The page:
DUP MLA Jim Wells has warned the party leadership against creating a “west Tyrone” stand-off in his constituency of South Down.
The veteran Assembly member has had the backing of his party association but believes the leadership prefers another candidate to run in the expected Assembly election in April.
In private correspondence however, Mr Wells has warned against the creation of a similar situation which faced the Ulster Unionist Party in west Tyrone.
There was a local fall-out when Markethill man and former Dublin senate member Ian Marshall was selected as a candidate, with veteran councillor Bert Wilson among others complaining a more local contender had been ignored.
Mr Wells said he fully recognised the DUP’s method of a list of preferred candidates with its central executive committee and the final say down to party leader Jeffrey Donaldson as nominating officer.
But the ex-health minister also added: “They won’t want a UUP/West Tyrone situation to arise.”
Mr Wells found himself back in the political wilderness as a result of the sudden ousting as DUP leader of Edwin Poots.
The veteran politician had been hopeful Mr Poots could restore him to full membership after having the whip removed under Arlene Foster’s tenure.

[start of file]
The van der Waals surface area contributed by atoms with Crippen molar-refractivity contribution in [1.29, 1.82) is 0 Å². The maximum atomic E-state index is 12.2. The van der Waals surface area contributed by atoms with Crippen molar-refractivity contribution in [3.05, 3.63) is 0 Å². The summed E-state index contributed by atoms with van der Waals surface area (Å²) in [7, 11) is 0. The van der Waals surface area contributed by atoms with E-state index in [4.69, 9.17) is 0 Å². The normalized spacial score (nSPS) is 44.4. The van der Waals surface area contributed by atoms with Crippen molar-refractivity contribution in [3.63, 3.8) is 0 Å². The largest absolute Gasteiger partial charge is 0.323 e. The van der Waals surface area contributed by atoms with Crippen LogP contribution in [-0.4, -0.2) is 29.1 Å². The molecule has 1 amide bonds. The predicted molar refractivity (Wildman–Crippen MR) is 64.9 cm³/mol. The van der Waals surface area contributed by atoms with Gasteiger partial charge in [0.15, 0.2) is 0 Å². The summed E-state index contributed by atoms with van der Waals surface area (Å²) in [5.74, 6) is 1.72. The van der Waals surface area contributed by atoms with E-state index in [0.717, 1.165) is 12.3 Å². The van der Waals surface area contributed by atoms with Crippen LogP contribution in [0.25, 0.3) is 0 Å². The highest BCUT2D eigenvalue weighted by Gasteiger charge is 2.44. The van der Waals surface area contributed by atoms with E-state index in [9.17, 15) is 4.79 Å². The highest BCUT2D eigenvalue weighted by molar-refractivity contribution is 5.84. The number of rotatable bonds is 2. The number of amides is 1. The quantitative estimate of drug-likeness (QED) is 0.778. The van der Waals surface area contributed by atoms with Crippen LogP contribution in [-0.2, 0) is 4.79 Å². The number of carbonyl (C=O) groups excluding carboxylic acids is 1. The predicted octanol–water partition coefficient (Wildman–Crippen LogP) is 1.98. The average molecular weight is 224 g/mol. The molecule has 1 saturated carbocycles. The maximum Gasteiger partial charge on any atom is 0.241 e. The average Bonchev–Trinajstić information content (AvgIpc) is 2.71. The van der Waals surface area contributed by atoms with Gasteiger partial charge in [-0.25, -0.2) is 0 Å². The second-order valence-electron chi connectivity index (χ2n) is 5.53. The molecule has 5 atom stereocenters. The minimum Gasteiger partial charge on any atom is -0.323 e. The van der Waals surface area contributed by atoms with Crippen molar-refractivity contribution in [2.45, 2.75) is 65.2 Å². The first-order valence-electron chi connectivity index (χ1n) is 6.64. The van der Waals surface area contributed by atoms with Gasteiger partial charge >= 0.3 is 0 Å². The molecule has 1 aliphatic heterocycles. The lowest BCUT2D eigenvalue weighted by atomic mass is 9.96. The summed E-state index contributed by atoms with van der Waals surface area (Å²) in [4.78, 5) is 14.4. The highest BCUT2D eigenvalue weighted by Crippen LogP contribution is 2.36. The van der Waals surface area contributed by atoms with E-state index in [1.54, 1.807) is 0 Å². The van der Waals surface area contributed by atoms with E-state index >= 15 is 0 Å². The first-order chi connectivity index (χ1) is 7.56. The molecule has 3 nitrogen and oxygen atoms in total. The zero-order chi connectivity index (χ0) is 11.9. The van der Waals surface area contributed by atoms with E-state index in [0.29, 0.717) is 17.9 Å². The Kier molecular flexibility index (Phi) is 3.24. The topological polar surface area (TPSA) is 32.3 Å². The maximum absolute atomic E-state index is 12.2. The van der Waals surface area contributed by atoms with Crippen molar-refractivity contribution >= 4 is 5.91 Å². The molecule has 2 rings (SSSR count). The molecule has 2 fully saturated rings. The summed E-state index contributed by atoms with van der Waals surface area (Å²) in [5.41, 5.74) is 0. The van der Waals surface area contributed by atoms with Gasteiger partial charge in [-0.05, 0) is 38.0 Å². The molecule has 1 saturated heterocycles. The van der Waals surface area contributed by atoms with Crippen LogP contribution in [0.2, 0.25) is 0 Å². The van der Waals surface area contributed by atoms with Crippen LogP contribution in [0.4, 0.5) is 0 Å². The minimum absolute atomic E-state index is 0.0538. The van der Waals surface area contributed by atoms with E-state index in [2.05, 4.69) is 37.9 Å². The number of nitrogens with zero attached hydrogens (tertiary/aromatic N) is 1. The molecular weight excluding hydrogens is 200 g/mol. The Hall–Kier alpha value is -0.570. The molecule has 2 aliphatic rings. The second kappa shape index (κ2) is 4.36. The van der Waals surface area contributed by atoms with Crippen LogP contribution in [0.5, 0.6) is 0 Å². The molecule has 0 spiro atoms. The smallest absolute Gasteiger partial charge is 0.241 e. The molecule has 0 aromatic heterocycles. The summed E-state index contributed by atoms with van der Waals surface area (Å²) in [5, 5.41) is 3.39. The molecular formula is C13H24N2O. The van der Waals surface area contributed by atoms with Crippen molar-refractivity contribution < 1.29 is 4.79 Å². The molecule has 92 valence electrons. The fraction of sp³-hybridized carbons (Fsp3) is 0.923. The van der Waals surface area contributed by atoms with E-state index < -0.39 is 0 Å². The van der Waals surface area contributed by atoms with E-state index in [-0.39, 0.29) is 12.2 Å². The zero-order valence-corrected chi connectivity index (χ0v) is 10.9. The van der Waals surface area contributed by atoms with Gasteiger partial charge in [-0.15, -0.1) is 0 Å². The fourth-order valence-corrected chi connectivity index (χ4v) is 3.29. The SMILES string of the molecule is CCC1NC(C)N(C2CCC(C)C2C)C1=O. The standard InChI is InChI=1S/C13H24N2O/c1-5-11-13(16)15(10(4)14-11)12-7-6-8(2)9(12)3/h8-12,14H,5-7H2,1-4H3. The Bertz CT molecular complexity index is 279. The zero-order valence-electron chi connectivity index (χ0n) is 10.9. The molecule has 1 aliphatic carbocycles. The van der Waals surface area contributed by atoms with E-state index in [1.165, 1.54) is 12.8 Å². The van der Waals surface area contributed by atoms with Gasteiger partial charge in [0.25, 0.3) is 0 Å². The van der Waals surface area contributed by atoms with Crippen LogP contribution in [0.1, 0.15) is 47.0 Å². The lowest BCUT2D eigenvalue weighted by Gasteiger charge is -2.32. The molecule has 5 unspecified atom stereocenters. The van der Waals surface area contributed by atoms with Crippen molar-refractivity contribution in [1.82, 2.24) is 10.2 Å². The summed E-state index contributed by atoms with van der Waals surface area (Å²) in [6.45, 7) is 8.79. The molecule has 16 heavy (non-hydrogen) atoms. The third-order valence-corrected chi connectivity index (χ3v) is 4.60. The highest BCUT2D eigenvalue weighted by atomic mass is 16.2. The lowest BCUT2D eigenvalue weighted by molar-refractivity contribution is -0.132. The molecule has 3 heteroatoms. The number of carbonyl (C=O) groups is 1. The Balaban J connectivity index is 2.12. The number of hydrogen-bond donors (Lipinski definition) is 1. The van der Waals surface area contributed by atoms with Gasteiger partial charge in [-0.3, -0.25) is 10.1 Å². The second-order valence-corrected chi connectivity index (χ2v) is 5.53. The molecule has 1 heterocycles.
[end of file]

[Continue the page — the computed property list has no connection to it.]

Now it is just over three years since Mr Wells lost the party whip after claiming the then leadership had reneged on a promise to reinstate him.
He had stood down three years earlier in a row over claims he had linked child abuse to same-sex marriage — allegations of which he was cleared in a subsequent court case.
Mr Wells claimed the then leader Peter Robinson had pledged to reinstate him if he was cleared but Mr Robinson insisted he had given no such undertaking.
Mr Wells said: “This is a long process and the backing of my association does not in any way guarantee my eventual selection. There are others who have expressed an interest.
“There will no doubt be twists and turns between now and next May’s Assembly elections. There are several internal party procedures which have to be followed before I can stand as a candidate.”
A DUP spokesman said: “Party processes, as set down in our rules and constitution, are ongoing in relation to the selection of candidates. The meeting in South Down was a regular association meeting and is not connected to the candidate selection process.
“As these are internal party matters we do not give a running commentary nor have any further comment to make.”